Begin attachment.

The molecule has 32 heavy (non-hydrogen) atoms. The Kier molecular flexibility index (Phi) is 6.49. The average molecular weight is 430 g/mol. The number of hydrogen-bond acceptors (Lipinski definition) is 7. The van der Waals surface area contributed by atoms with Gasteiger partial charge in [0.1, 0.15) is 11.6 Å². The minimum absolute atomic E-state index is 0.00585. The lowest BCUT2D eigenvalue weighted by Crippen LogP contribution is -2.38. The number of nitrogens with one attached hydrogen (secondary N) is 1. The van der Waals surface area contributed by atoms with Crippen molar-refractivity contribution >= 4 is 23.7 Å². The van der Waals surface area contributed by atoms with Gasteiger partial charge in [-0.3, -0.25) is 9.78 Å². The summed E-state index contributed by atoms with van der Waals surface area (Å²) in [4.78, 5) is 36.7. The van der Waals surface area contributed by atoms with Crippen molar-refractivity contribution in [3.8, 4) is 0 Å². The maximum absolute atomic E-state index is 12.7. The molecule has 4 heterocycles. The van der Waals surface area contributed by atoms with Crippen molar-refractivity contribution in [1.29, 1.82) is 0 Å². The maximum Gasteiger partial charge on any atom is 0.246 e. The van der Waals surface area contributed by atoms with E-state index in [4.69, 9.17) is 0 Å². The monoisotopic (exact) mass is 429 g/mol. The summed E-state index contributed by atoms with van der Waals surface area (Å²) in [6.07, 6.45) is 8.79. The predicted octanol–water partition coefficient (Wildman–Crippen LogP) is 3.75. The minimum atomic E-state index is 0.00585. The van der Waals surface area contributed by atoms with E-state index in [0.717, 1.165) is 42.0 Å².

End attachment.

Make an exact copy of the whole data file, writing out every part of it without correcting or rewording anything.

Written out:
The molecule has 32 heavy (non-hydrogen) atoms. The Kier molecular flexibility index (Phi) is 6.49. The average molecular weight is 430 g/mol. The number of hydrogen-bond acceptors (Lipinski definition) is 7. The van der Waals surface area contributed by atoms with Gasteiger partial charge in [0.1, 0.15) is 11.6 Å². The minimum absolute atomic E-state index is 0.00585. The lowest BCUT2D eigenvalue weighted by Crippen LogP contribution is -2.38. The number of nitrogens with one attached hydrogen (secondary N) is 1. The van der Waals surface area contributed by atoms with Crippen molar-refractivity contribution >= 4 is 23.7 Å². The van der Waals surface area contributed by atoms with Gasteiger partial charge in [-0.3, -0.25) is 9.78 Å². The summed E-state index contributed by atoms with van der Waals surface area (Å²) in [4.78, 5) is 36.7. The van der Waals surface area contributed by atoms with Crippen molar-refractivity contribution in [3.8, 4) is 0 Å². The maximum absolute atomic E-state index is 12.7. The molecule has 4 heterocycles. The van der Waals surface area contributed by atoms with Crippen molar-refractivity contribution in [1.29, 1.82) is 0 Å². The maximum Gasteiger partial charge on any atom is 0.246 e. The van der Waals surface area contributed by atoms with E-state index in [4.69, 9.17) is 0 Å². The monoisotopic (exact) mass is 429 g/mol. The summed E-state index contributed by atoms with van der Waals surface area (Å²) in [6.07, 6.45) is 8.79. The predicted octanol–water partition coefficient (Wildman–Crippen LogP) is 3.75. The minimum atomic E-state index is 0.00585. The van der Waals surface area contributed by atoms with E-state index in [0.717, 1.165) is 42.0 Å².